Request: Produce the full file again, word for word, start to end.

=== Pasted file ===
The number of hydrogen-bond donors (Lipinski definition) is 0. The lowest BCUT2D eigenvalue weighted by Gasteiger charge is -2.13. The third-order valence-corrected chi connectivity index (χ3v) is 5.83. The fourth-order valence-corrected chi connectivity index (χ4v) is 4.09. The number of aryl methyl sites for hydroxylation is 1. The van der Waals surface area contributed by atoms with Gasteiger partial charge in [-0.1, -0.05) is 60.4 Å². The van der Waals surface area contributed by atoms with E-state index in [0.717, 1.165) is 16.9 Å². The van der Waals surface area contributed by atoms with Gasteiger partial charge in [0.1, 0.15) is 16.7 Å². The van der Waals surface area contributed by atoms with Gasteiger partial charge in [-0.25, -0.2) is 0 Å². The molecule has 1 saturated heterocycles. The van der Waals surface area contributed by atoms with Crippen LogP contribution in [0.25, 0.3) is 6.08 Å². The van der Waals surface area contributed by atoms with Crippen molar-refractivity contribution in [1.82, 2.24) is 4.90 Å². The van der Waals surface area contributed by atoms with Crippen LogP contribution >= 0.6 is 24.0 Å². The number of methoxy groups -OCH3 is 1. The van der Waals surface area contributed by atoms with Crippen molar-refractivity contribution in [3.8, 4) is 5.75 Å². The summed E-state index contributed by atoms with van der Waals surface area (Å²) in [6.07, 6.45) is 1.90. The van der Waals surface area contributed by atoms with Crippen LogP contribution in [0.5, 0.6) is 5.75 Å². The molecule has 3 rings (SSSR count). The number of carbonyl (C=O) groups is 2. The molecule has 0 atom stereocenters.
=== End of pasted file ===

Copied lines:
The number of hydrogen-bond donors (Lipinski definition) is 0. The lowest BCUT2D eigenvalue weighted by Gasteiger charge is -2.13. The third-order valence-corrected chi connectivity index (χ3v) is 5.83. The fourth-order valence-corrected chi connectivity index (χ4v) is 4.09. The number of aryl methyl sites for hydroxylation is 1. The van der Waals surface area contributed by atoms with Gasteiger partial charge in [-0.1, -0.05) is 60.4 Å². The van der Waals surface area contributed by atoms with E-state index in [0.717, 1.165) is 16.9 Å². The van der Waals surface area contributed by atoms with Gasteiger partial charge in [0.1, 0.15) is 16.7 Å². The van der Waals surface area contributed by atoms with Gasteiger partial charge in [-0.25, -0.2) is 0 Å². The molecule has 1 saturated heterocycles. The van der Waals surface area contributed by atoms with Crippen LogP contribution in [0.25, 0.3) is 6.08 Å². The van der Waals surface area contributed by atoms with Crippen molar-refractivity contribution in [1.82, 2.24) is 4.90 Å². The van der Waals surface area contributed by atoms with Crippen LogP contribution >= 0.6 is 24.0 Å². The number of methoxy groups -OCH3 is 1. The van der Waals surface area contributed by atoms with Crippen molar-refractivity contribution in [3.8, 4) is 5.75 Å². The summed E-state index contributed by atoms with van der Waals surface area (Å²) in [6.07, 6.45) is 1.90. The van der Waals surface area contributed by atoms with Crippen LogP contribution in [0.5, 0.6) is 5.75 Å². The molecule has 3 rings (SSSR count). The number of carbonyl (C=O) groups is 2. The molecule has 0 atom stereocenters.